Archive for the ‘Claims’ Category

Anatomy of a System Claim

Posted on April 6, 2011 by

Keyboard button with the word "learn" on it As we discussed last time, claims are the moral equivalent to the property description and plot plan in a real estate transaction that specify the boundaries of a parcel of land – to truly understand what intellectual property is actually covered in an issued patent, you must look to the claims.


There are a couple of different categories of claims. Last time, we looked at method claims – a set of steps that describe how to do something inventive. If a competitor is to infringe the claim, they must perform each of the steps in the claim. A system claim provides a different approach to protecting the invention. Instead of protecting the steps taken to execute an inventive process, we protect the novel components that carry out those steps. In addition to protecting truly novel aspects of the widgets that the invention relies on, the system claim provides a way of protecting the invention in the event that a competitor doesn’t actually take each of the steps listed in a method claim but they’ve copied the novel widget.


Let’s take a look at the anatomy of a system claim:
System Claim Diagram


Next time, we’ll discuss how to read the rest of the patent.


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Making Sense of Patent Claims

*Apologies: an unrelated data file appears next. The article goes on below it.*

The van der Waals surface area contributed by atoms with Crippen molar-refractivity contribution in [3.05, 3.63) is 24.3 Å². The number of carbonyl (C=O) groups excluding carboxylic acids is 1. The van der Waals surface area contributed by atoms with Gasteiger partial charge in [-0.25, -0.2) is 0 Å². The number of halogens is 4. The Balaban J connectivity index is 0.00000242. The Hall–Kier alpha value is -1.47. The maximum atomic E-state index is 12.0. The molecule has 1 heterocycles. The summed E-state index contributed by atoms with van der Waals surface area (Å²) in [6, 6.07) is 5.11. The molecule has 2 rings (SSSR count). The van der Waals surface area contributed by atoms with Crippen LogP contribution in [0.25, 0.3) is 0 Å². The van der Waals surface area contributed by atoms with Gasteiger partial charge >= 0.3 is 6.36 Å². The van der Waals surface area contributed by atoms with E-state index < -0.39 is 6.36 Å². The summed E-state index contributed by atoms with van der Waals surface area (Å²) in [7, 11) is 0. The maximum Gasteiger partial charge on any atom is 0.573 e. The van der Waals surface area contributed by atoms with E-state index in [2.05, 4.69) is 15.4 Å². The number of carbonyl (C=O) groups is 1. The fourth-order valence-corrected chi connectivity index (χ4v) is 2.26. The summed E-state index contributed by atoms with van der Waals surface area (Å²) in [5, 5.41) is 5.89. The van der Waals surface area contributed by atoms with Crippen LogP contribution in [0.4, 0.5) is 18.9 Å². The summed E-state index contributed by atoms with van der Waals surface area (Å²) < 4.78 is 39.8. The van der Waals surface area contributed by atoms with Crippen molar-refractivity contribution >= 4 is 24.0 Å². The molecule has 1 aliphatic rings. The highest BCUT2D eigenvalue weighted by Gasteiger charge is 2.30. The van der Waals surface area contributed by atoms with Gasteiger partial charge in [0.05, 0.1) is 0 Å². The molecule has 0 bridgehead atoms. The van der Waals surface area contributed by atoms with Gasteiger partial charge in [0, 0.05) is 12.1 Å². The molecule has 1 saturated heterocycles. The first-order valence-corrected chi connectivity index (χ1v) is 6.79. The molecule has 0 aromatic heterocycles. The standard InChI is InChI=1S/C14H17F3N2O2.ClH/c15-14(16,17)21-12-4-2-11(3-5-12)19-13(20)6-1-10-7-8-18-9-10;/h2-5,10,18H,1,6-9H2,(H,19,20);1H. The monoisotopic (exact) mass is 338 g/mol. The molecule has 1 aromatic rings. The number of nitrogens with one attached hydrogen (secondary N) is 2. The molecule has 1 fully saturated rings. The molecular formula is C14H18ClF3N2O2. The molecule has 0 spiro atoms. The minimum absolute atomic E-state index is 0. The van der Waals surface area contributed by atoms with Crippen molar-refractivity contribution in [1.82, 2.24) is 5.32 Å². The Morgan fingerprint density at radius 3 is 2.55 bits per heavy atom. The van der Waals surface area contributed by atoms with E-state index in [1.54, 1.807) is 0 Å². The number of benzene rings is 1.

Posted on March 19, 2011 by

Keyboard button with the word "learn" on itIn a patent, the claims define what that patent actually protects. Claims are the moral equivalent to the property description and plot plan in a real estate transaction that specify the boundaries of a parcel of land – to truly understand what intellectual property is actually covered in an issued patent, you must look to the claims.


To the uninitiated, many patents in the same subject area look and feel the same, and it can be difficult to tell what exactly a patent covers and what it doesn’t cover. Whether you’re a start-up founder, a business lawyer working at a tech company, a software engineer, or really anyone working in an innovative area of technology, reading a patent can be a frustrating experience. However, understanding the layout of a typical claim can help make reading them more manageable.


The first thing to know is that the claims are found in the very back of the patent. Anything you read in the abstract or in the main body of the patent may or may not actually be a protected part of the patent. This main body, also called the specification, is supposed to inform the reader about the subject matter and provide details about making or using the overall invention. So the first thing to do when reading a patent is to flip to the very last few pages where the numbered claims are listed.


Patent-ese is like a computer programming language. And, as with most programming languages, it looks weird or just plain wrong if you’re trying to read it as if it was actually English. Let’s take a look at the anatomy of a method claim, a common type of claim:Method Claim diagram


Next time, we’ll look another common type of claim, the system claim.


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